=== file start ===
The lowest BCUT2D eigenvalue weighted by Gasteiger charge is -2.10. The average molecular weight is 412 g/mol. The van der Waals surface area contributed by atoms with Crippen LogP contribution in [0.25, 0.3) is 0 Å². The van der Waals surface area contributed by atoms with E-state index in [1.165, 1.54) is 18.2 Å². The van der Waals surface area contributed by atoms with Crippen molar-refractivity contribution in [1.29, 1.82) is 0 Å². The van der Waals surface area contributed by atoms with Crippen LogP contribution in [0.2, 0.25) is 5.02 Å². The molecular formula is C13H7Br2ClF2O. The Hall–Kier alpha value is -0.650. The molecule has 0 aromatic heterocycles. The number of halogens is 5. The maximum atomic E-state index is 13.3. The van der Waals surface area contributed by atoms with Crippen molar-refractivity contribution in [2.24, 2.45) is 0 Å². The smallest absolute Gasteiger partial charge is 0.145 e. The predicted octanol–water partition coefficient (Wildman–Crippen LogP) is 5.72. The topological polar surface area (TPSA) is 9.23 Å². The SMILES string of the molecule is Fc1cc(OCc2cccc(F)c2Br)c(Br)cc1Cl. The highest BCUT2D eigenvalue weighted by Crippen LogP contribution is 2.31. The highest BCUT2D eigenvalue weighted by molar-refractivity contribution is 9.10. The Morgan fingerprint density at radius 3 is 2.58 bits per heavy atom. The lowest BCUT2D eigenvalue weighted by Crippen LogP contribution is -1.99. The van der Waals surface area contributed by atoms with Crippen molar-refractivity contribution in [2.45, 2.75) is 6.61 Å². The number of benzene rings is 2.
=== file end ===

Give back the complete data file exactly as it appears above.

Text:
The lowest BCUT2D eigenvalue weighted by Gasteiger charge is -2.10. The average molecular weight is 412 g/mol. The van der Waals surface area contributed by atoms with Crippen LogP contribution in [0.25, 0.3) is 0 Å². The van der Waals surface area contributed by atoms with E-state index in [1.165, 1.54) is 18.2 Å². The van der Waals surface area contributed by atoms with Crippen molar-refractivity contribution in [1.29, 1.82) is 0 Å². The van der Waals surface area contributed by atoms with Crippen LogP contribution in [0.2, 0.25) is 5.02 Å². The molecular formula is C13H7Br2ClF2O. The Hall–Kier alpha value is -0.650. The molecule has 0 aromatic heterocycles. The number of halogens is 5. The maximum atomic E-state index is 13.3. The van der Waals surface area contributed by atoms with Crippen molar-refractivity contribution in [2.24, 2.45) is 0 Å². The smallest absolute Gasteiger partial charge is 0.145 e. The predicted octanol–water partition coefficient (Wildman–Crippen LogP) is 5.72. The topological polar surface area (TPSA) is 9.23 Å². The SMILES string of the molecule is Fc1cc(OCc2cccc(F)c2Br)c(Br)cc1Cl. The highest BCUT2D eigenvalue weighted by Crippen LogP contribution is 2.31. The highest BCUT2D eigenvalue weighted by molar-refractivity contribution is 9.10. The Morgan fingerprint density at radius 3 is 2.58 bits per heavy atom. The lowest BCUT2D eigenvalue weighted by Crippen LogP contribution is -1.99. The van der Waals surface area contributed by atoms with Crippen molar-refractivity contribution in [2.45, 2.75) is 6.61 Å². The number of benzene rings is 2.